# 1.2: Nodes - Mathematics

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Network data are defined by actors and by relations (or "nodes" and "edges"). Other empirical approaches in the social sciences also think in terms of cases or subjects or sample elements and the like. There is one difference with most network data, however, that makes a big difference in how such data are usually collected -- and the kinds of samples and populations that are studied.

Network analysis focuses on the relations among actors, and not individual actors and their attributes. This means that the actors are usually not sampled independently, as in many other kinds of studies (most typically, surveys). Suppose we are studying friendship ties, for example. John has been selected to be in our sample. When we ask him, John identifies seven friends. We need to track down each of those seven friends and ask them about their friendship ties, as well. The seven friends are in our sample because John is (and vice-versa), so the "sample elements" are no longer "independent."

The nodes or actors included in non-network studies tend to be the result of independent probability sampling. Network studies are much more likely to include all of the actors who occur within some (usually naturally occurring) boundary. Often network studies don't use "samples" at all, at least in the conventional sense. Rather, they tend to include all of the actors in some population or populations. Of course, the populations included in a network study may be a sample of some larger set of populations. For example, when we study patterns of interaction among students in a classrooms, we include all of the children in a classroom (that is, we study the whole population of the classroom). The classroom itself, though, might have been selected by probability methods from a population of classrooms (say all of those in a school).

The use of whole populations as a way of selecting observations in (many) network studies makes it important for the analyst to be clear about the boundaries of each population to be studied, and how individual units of observation are to be selected within that population. Network data sets also frequently involve several levels of analysis, with actors embedded at the lowest level (i.e. network designs can be described using the language of "nested" designs).

## Populations, samples, and boundaries

Social network analysts rarely draw samples in their work. Most commonly, network analysts will identify some population and conduct a census (i.e. include all elements of the population as units of observation). A network analyst might examine all of the nouns and objects occurring in a text, all of the persons at a birthday party, all members of a kinship group, of an organization, neighborhood, or social class (e.g. landowners in a region, or royalty).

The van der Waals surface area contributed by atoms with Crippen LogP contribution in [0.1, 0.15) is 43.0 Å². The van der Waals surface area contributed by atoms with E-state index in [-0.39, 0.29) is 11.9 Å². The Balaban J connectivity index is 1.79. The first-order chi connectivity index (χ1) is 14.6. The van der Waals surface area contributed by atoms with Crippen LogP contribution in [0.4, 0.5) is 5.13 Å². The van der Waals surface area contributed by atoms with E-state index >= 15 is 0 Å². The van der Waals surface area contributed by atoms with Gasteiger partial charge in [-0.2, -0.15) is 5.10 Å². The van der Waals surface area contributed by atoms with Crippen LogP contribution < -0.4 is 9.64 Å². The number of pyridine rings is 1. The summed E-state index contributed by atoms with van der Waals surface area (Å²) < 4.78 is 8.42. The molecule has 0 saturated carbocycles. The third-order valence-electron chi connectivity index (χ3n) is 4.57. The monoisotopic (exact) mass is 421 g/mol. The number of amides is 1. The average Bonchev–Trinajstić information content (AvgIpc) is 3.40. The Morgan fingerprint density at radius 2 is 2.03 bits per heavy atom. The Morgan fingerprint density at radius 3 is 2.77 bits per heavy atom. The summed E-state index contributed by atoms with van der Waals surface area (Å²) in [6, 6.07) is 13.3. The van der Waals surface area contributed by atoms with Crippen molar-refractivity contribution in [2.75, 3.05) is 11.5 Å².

Survey research methods usually use a quite different approach to deciding which nodes to study. A list is made of all nodes (sometimes stratified or clustered), and individual elements are selected by probability methods. The logic of the method treats each individual as a separate "replication" that is, in a sense, interchangeable with any other.

Because network methods focus on relations among actors, actors cannot be sampled independently to be included as observations. If one actor happens to be selected, then we must also include all other actors to whom our ego has (or could have) ties. As a result, network approaches tend to study whole populations by means of census, rather than by sample (we will discuss a number of exceptions to this shortly, under the topic of sampling ties).

The populations that network analysts study are remarkably diverse. At one extreme, they might consist of symbols in texts or sounds in verbalizations; at the other extreme, nations in the world system of states might constitute the population of nodes. Perhaps most common, of course, are populations of individual persons. In each case, however, the elements of the population to be studied are defined by falling within some boundary.

## Input Arguments

### G — Input graph graph object

Input graph, specified as a graph object. Use graph to create an undirected graph object.

Example: G = graph(1,2)

### NodeIDs — Node identifiers node indices | node names

Node identifiers, specified as one or more node indices or node names.

This table shows the different ways to refer to one or more nodes either by their numeric node indices or by their node names.

Example: [1 2 3]

Cell array of character vectors

Example: ["A" "B" "C"]

Example: D = degree(G,[3 4])

Example: D = degree(G,<'LAX','ALB'>)

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